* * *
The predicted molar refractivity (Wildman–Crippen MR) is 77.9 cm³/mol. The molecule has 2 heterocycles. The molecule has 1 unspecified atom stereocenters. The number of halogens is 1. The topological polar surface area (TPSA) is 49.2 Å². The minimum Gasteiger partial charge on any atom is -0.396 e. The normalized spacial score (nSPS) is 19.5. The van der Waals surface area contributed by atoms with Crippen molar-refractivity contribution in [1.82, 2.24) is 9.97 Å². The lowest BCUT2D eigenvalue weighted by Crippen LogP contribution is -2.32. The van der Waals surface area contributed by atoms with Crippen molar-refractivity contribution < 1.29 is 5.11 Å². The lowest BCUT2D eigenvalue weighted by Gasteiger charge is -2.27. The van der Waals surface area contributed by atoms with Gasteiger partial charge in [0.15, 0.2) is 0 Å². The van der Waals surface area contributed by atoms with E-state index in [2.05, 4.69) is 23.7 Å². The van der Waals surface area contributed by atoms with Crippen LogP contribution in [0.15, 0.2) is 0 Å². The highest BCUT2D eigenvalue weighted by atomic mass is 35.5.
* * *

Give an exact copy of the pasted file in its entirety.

The predicted molar refractivity (Wildman–Crippen MR) is 77.9 cm³/mol. The molecule has 2 heterocycles. The molecule has 1 unspecified atom stereocenters. The number of halogens is 1. The topological polar surface area (TPSA) is 49.2 Å². The minimum Gasteiger partial charge on any atom is -0.396 e. The normalized spacial score (nSPS) is 19.5. The van der Waals surface area contributed by atoms with Crippen molar-refractivity contribution in [1.82, 2.24) is 9.97 Å². The lowest BCUT2D eigenvalue weighted by Crippen LogP contribution is -2.32. The van der Waals surface area contributed by atoms with Crippen molar-refractivity contribution < 1.29 is 5.11 Å². The lowest BCUT2D eigenvalue weighted by Gasteiger charge is -2.27. The van der Waals surface area contributed by atoms with Gasteiger partial charge in [0.15, 0.2) is 0 Å². The van der Waals surface area contributed by atoms with E-state index in [2.05, 4.69) is 23.7 Å². The van der Waals surface area contributed by atoms with Crippen LogP contribution in [0.15, 0.2) is 0 Å². The highest BCUT2D eigenvalue weighted by atomic mass is 35.5.